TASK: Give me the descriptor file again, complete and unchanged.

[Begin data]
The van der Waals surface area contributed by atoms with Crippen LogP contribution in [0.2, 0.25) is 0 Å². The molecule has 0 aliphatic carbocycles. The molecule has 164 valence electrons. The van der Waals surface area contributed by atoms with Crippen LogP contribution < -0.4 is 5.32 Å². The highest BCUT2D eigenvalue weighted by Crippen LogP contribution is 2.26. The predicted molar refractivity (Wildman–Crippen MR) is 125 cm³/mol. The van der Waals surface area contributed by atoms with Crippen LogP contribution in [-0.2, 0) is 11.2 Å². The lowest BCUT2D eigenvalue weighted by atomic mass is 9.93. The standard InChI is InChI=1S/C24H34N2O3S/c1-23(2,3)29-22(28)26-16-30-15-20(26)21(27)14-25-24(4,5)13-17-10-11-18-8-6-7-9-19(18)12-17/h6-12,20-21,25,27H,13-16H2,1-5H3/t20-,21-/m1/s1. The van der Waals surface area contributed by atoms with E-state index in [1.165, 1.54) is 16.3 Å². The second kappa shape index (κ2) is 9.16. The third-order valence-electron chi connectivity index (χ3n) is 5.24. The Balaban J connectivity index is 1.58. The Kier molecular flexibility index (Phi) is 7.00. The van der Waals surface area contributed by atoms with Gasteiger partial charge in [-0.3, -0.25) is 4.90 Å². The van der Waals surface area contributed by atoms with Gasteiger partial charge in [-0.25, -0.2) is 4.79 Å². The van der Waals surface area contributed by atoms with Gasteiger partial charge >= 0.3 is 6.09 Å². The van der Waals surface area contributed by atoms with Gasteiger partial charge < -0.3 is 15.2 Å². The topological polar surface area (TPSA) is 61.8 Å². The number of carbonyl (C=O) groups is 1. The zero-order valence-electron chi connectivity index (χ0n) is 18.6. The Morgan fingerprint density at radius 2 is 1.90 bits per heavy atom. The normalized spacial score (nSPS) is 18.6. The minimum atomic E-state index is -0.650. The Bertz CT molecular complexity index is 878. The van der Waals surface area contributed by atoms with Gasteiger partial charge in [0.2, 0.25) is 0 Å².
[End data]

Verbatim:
The van der Waals surface area contributed by atoms with Crippen LogP contribution in [0.2, 0.25) is 0 Å². The molecule has 0 aliphatic carbocycles. The molecule has 164 valence electrons. The van der Waals surface area contributed by atoms with Crippen LogP contribution < -0.4 is 5.32 Å². The highest BCUT2D eigenvalue weighted by Crippen LogP contribution is 2.26. The predicted molar refractivity (Wildman–Crippen MR) is 125 cm³/mol. The van der Waals surface area contributed by atoms with Crippen LogP contribution in [-0.2, 0) is 11.2 Å². The lowest BCUT2D eigenvalue weighted by atomic mass is 9.93. The standard InChI is InChI=1S/C24H34N2O3S/c1-23(2,3)29-22(28)26-16-30-15-20(26)21(27)14-25-24(4,5)13-17-10-11-18-8-6-7-9-19(18)12-17/h6-12,20-21,25,27H,13-16H2,1-5H3/t20-,21-/m1/s1. The van der Waals surface area contributed by atoms with E-state index in [1.165, 1.54) is 16.3 Å². The second kappa shape index (κ2) is 9.16. The third-order valence-electron chi connectivity index (χ3n) is 5.24. The Balaban J connectivity index is 1.58. The Kier molecular flexibility index (Phi) is 7.00. The van der Waals surface area contributed by atoms with Gasteiger partial charge in [-0.3, -0.25) is 4.90 Å². The van der Waals surface area contributed by atoms with Gasteiger partial charge in [-0.25, -0.2) is 4.79 Å². The van der Waals surface area contributed by atoms with Gasteiger partial charge >= 0.3 is 6.09 Å². The van der Waals surface area contributed by atoms with Gasteiger partial charge < -0.3 is 15.2 Å². The topological polar surface area (TPSA) is 61.8 Å². The number of carbonyl (C=O) groups is 1. The zero-order valence-electron chi connectivity index (χ0n) is 18.6. The Morgan fingerprint density at radius 2 is 1.90 bits per heavy atom. The normalized spacial score (nSPS) is 18.6. The minimum atomic E-state index is -0.650. The Bertz CT molecular complexity index is 878. The van der Waals surface area contributed by atoms with Gasteiger partial charge in [0.2, 0.25) is 0 Å².